British nightclubs are closing as rising unemployment and the allure of cheap supermarket booze mean more revelers stay home.
Luminar Group Holdings Plc, the U.K.’s largest club owner, has shut at least 11 venues since February and its shares have plunged 74 percent this year. Brook Leisure Holdings Ltd., a company running clubs in northern England, was forced to close two clubs and a bar during the past four months.
“This year has been particularly tough,” said Cameron Leslie, co-founder and managing director of London clubs Matter, which has been closed since June, and Fabric, in a telephone interview. “Undergraduates are not finding jobs, creating a huge strain on our core target market.”
Dwindling disposable income during the recession has left nightclubs, which typically charge an entry fee, relying on cut- price tickets and drinks promotions to keep hold of partygoers. The number of U.K. clubs has fallen 21 percent since 2006, a decline of 622 venues, according to CGA Strategy, a supplier of trade data to the industry. There were 2,372 nightclubs open in June, the Manchester-based company said.
“It has been happening for the last five or six years, but it has been accelerated by the recession,” said Jonny Forsyth, a drinks industry analyst at Mintel International in London. “Suddenly, young people have no choice but to stay in.”
In 2008, Britain plunged into its longest economic decline since World War II as banks were beset by a shortage of money and a boom in the housing market came to an abrupt halt. Gross domestic product shrank for six consecutive quarters, emerging from recession in the final three months of 2009.
About 20 percent of 18- to 24-year-olds is unable to find work, according to data from the Office for National Statistics. Unemployment in that age group rose to 724,000 in the second quarter from 719,000 a year earlier.
Average weekly household income after essential costs such as food and utility bills will be 171 pounds ($266) in September, down 4 percent from a year earlier, according to the Centre for Economics and Business Research.
“When the economy is tight, punters always look for value,” said Peter Marks, chief executive officer of Brook Leisure. “Nightclubs traditionally get their income from door revenues and charging more for drinks.”
Brook Leisure, which runs 15 nightclubs and bars mainly in the north of England, is seeking to acquire bars, rather than nightclubs, in more stable areas such as southern England, Marks said. Towns in the north are “dying,” and government spending cuts and youth unemployment will hasten the decline, he said.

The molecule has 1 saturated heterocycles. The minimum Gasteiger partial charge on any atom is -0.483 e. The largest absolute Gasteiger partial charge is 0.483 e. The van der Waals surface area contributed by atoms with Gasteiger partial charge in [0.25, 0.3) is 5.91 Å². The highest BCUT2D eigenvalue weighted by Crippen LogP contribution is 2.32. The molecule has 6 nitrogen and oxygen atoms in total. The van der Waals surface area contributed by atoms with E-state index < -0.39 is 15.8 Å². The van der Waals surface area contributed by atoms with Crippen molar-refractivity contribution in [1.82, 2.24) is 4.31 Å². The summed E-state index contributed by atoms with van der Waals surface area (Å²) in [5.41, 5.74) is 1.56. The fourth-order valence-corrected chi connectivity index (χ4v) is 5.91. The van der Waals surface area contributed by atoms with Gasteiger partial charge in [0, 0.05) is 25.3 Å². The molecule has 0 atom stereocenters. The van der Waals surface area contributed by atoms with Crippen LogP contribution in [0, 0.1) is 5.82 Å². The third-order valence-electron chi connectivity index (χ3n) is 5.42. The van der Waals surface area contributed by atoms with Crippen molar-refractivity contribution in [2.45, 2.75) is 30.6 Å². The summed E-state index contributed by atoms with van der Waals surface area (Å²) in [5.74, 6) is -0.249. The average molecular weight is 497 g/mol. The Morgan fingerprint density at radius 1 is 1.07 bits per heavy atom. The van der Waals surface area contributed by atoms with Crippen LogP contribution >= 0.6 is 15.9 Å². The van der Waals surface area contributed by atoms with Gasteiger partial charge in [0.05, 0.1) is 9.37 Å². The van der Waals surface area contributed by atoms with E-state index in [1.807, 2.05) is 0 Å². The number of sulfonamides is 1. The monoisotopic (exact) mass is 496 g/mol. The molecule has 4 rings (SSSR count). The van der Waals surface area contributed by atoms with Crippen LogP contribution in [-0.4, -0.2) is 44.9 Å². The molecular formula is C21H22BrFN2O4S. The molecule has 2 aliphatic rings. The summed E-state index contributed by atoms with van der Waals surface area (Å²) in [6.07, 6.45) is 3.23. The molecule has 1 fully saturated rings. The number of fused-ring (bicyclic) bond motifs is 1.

Luminar said in July it had 76 clubs, down from 87 on Feb. 25. It reported a record net loss of 123 million pounds for the year ended that day. The company said the World Cup soccer tournament cut admissions revenue by 26 percent in the 19-week period ended July 8. Sales fell 20 percent.
“No one likes going to empty nightclubs and cutting admission prices to attract customers indicates you’re in trouble,” said Simon French, a London-based analyst at Panmure Gordon and Co Plc. “If a club is empty for one week, no one will come back the next.”
Fabric was removed from administration in June after being bought by a group led by investor Gary Kilbey. Matter, Fabric’s 2,600 capacity sister venue located next to the 02 Arena in Greenwich, London, has been closed since June. It opened in September 2008. Admissions at Fabric have declined by as much as 10 percent this year, said Leslie, who co-founded the 1,700 capacity club in 1999.
79p a Pint
Inexpensive alcohol sold at supermarkets has led more young people to drink at home and spend less on going out, Forsyth said. A pint of lager costs 79 pence at Tesco Plc, based on a four-pack of own-brand beer on its website. Revelers pay as much as 6 pounds in a city center nightclub.
Little more than half the alcohol drunk in the U.K. is now consumed in pubs, down from 88 percent in 1979. In 2009 pubs closed at a rate of 40 a week, according to the British Beer and Pub Association in London.
Nightclubs are also facing more competition after a change to the licensing laws in 2003 allowed more pubs to stay open longer, Marks said.
The combination of negative factors has created a “perfect storm,” he said. “There are still too many clubs.”